It all started with the response of the public to the concerts of
Lethbridge Symphony Chorus, especially those that featured the music of
Broadway Shows, and the Symphony's Southern Showcase. Albert Rodnunsky,
conductor of the symphony and a few of us talked about doing some of
the shows in the spring of 1963. The next move was Albert's contact
with Dick Mells, Cultural Superintendent for the City of Lethbridge and
the next thing a committee had been formed comprising of Albert, Dick,
Gord Moir, Doug Card then president of the Symphony Association and
myself, Ross Whitmore.
We felt we could tackle a show but lacked the funds to start. It was suggested we borrow $500 from the Symphony Association. The loan was approved and Lethbridge Musical Theatre was formed as a branch of the Lethbridge Symphony Association.
Gordon Moir became the first chairman with Dick Mells as director, Ross Whitmore, Business Manager, Bob Weldman, Treasurer and Louise Hammel, Secretary. The show selected was "Finnian's Rainbow" to run for a few days in April 1964. Auditions were held, cast selected and the work began. The Women's Symphony League took on the task of making costumes, under the direction of Mrs. Rodnunsky in the basement of her home and soon her home took on the look of a New York Garment sweatshop. This group also sold advertising for the program, and sold the programs at each performance receiving 50% of any profit. The show ran from April 14th to the 18th: five performances; tickets were $1.50, $2.00 and $3.00; and was presented in the Capital Theatre. The show ran to full houses each night, a small profit was made, enough to pay off our loan and plan the next show. This was to be a full production and designed to test the best time to mount our show.
Gordon Moir continued as Chairman, with the other committee members still in place for the second season. The second production was "Oklahoma", again staged at the Capital Theatre from October 22 to 30th, 1964 for a eight performance run. Tickets this year were $2.00, $2.50 and $3.00. The show was again a sell out. From this success the decision was made to stage with the Fall Production. Oklahoma drew the largest audience until recent years - 7480 people in the eight days.
We lost our chairman Gordon Moir with his move to Calgary and the Lethbridge Symphony Association relinquished operation of this area and Lethbridge Musical Theatre became an autonomous body. At the annual meeting of Lethbridge Musical Theatre in the spring of 1965 a new executive was elected. Horace Barrett became president, others joining the board were Vaughn Hembroff, Howard Ellison, Len Ankers, Ev Nowlin, treasurer, Louise Hammel, secretary, Ross Whitmore, business manager. Dick Mells continued as production director.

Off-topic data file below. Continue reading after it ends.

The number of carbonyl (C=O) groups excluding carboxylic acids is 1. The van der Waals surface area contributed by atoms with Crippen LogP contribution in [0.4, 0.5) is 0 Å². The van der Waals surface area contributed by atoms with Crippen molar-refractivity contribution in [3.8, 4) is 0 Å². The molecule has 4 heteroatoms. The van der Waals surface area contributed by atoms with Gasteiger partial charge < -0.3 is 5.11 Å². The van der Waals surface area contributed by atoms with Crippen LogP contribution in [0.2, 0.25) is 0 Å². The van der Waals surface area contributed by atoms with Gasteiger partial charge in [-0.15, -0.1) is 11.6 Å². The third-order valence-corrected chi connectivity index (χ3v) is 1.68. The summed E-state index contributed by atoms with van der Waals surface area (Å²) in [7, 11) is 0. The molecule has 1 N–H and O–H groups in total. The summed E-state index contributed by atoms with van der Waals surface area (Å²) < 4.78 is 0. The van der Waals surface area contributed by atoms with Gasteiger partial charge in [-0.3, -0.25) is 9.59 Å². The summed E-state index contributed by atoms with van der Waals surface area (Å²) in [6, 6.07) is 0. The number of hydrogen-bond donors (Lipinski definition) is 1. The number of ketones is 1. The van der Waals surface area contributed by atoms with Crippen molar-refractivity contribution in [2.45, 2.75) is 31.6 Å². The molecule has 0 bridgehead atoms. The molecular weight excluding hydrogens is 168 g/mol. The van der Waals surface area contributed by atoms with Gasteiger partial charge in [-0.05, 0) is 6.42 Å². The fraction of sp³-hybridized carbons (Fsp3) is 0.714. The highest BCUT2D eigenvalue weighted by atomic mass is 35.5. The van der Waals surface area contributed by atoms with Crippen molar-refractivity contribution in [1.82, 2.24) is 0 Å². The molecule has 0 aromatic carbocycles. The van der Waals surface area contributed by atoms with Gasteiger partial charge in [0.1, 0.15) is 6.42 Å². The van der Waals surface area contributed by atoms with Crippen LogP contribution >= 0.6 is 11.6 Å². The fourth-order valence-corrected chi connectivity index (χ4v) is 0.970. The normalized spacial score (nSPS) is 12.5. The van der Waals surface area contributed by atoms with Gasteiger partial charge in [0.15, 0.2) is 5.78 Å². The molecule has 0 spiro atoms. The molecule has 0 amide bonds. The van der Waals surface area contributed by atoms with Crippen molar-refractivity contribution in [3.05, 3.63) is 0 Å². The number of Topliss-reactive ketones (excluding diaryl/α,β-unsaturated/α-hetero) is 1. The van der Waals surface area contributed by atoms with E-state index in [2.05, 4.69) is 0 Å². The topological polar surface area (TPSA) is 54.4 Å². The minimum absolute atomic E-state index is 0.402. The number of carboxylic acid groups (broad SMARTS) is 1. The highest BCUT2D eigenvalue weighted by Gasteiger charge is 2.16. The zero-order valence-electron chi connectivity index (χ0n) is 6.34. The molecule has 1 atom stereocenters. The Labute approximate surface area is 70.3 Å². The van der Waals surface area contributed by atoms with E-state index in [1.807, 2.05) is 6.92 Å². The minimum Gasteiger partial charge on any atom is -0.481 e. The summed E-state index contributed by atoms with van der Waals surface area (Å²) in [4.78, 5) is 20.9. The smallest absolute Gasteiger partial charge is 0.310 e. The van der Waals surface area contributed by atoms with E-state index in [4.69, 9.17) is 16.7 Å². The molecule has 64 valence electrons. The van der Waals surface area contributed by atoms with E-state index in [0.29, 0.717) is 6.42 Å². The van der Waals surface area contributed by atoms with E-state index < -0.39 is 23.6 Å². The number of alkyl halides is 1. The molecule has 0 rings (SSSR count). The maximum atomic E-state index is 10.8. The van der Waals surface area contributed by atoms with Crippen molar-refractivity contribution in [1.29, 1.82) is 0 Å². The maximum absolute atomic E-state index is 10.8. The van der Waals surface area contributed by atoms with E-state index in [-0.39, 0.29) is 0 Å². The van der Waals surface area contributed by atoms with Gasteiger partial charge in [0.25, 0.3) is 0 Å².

"Li'l Abner" was selected for 1965 to run from October 22 - 30, another 8-day run with ticket prices the same as the previous year. The show was so successful that we decided to take it to Great Falls where it was well received. This was our last production at the Capitol Theatre for Lethbridge Musical Theatre and LMT certainly appreciated working with the Shackleford men. (Thanks Shack)
At our annual our annual meeting in February of 1966 we had only one change in the executive: Len Ankers left and was replaced with Joan Waterfield who took on the job of publicity and continues in that position until this date. At this time the Yates Centre was coming to completion and we booked our production for the new facility for our fall production of "South Pacific". "South Pacific" ran from November 18 to November 30, was sold out three weeks prior to opening; a box office and artistic success. I think some of the highlights of the show were the spacious stage, the fantastic sets dn Jan Rubes, who during the afternoons was generous with helpful direction and hints for the younger actors. After the show was over, each evening we would gather in the "Green Room" for relaxation. Jan would bring down his guitar and sing for the hour or two; then it was home to bed.
After our 1967 annual meeting Len Ankers rejoined the board and we had a new member in Ian Kinnell who took over the duties of secretary. On May 27, 1967 our President, Horace Barrett died and was sadly missed from our ranks. He was a wonderful president and did much good for the organization during the building years. It was his vision to have Lethbridge Musical Theatre on its own; and with the cooperation of the Lethbridge Symphony Association this separation was realized with good will on all hands.
Horace's passing left the president's chair vacant and we had the man for the job--Vaughn Hembroff. The following production was "Show Boat". We felt that we had done a good job with South Pacific, we wanted to do even better and decided to 'import' some professionals. We approached Robert McFerrin's agent and found that the singer would be available but was working with a group called the Californians, an excellent vocal trio. We next approached Bobbi Sherron and we were able to make a deal with all of them - our show was set. Dick Mells, our director from the beginning, was able to get together a fantastic cast from local talent, the show was colorful, interesting and was a complete box office success... a tradition that continues to this date.